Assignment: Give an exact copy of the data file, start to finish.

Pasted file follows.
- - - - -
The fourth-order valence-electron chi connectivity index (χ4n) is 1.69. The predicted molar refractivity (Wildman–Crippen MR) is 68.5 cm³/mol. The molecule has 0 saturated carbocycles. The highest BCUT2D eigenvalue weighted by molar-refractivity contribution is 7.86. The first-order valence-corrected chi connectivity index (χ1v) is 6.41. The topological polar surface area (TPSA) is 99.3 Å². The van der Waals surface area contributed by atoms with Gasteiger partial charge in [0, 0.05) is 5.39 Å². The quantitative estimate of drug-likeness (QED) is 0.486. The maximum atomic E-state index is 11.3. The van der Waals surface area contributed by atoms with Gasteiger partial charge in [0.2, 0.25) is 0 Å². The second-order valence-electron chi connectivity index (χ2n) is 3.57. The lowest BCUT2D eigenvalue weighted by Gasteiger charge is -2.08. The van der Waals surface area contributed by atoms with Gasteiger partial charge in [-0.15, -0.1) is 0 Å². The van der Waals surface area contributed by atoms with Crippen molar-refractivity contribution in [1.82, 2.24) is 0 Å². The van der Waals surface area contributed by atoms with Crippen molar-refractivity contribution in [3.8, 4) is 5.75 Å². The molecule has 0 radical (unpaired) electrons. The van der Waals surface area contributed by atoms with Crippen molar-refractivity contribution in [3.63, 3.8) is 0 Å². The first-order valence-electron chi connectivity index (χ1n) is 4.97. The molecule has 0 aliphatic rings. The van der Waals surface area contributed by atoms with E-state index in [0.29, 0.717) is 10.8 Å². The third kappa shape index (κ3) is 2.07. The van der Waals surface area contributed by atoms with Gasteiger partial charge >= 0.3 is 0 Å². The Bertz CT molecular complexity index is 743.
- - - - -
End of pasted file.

The fourth-order valence-electron chi connectivity index (χ4n) is 1.69. The predicted molar refractivity (Wildman–Crippen MR) is 68.5 cm³/mol. The molecule has 0 saturated carbocycles. The highest BCUT2D eigenvalue weighted by molar-refractivity contribution is 7.86. The first-order valence-corrected chi connectivity index (χ1v) is 6.41. The topological polar surface area (TPSA) is 99.3 Å². The van der Waals surface area contributed by atoms with Gasteiger partial charge in [0, 0.05) is 5.39 Å². The quantitative estimate of drug-likeness (QED) is 0.486. The maximum atomic E-state index is 11.3. The van der Waals surface area contributed by atoms with Gasteiger partial charge in [0.2, 0.25) is 0 Å². The second-order valence-electron chi connectivity index (χ2n) is 3.57. The lowest BCUT2D eigenvalue weighted by Gasteiger charge is -2.08. The van der Waals surface area contributed by atoms with Gasteiger partial charge in [-0.15, -0.1) is 0 Å². The van der Waals surface area contributed by atoms with Crippen molar-refractivity contribution in [1.82, 2.24) is 0 Å². The van der Waals surface area contributed by atoms with Crippen molar-refractivity contribution in [3.8, 4) is 5.75 Å². The molecule has 0 radical (unpaired) electrons. The van der Waals surface area contributed by atoms with Crippen molar-refractivity contribution in [3.63, 3.8) is 0 Å². The first-order valence-electron chi connectivity index (χ1n) is 4.97. The molecule has 0 aliphatic rings. The van der Waals surface area contributed by atoms with E-state index in [0.29, 0.717) is 10.8 Å². The third kappa shape index (κ3) is 2.07. The van der Waals surface area contributed by atoms with Gasteiger partial charge >= 0.3 is 0 Å². The Bertz CT molecular complexity index is 743.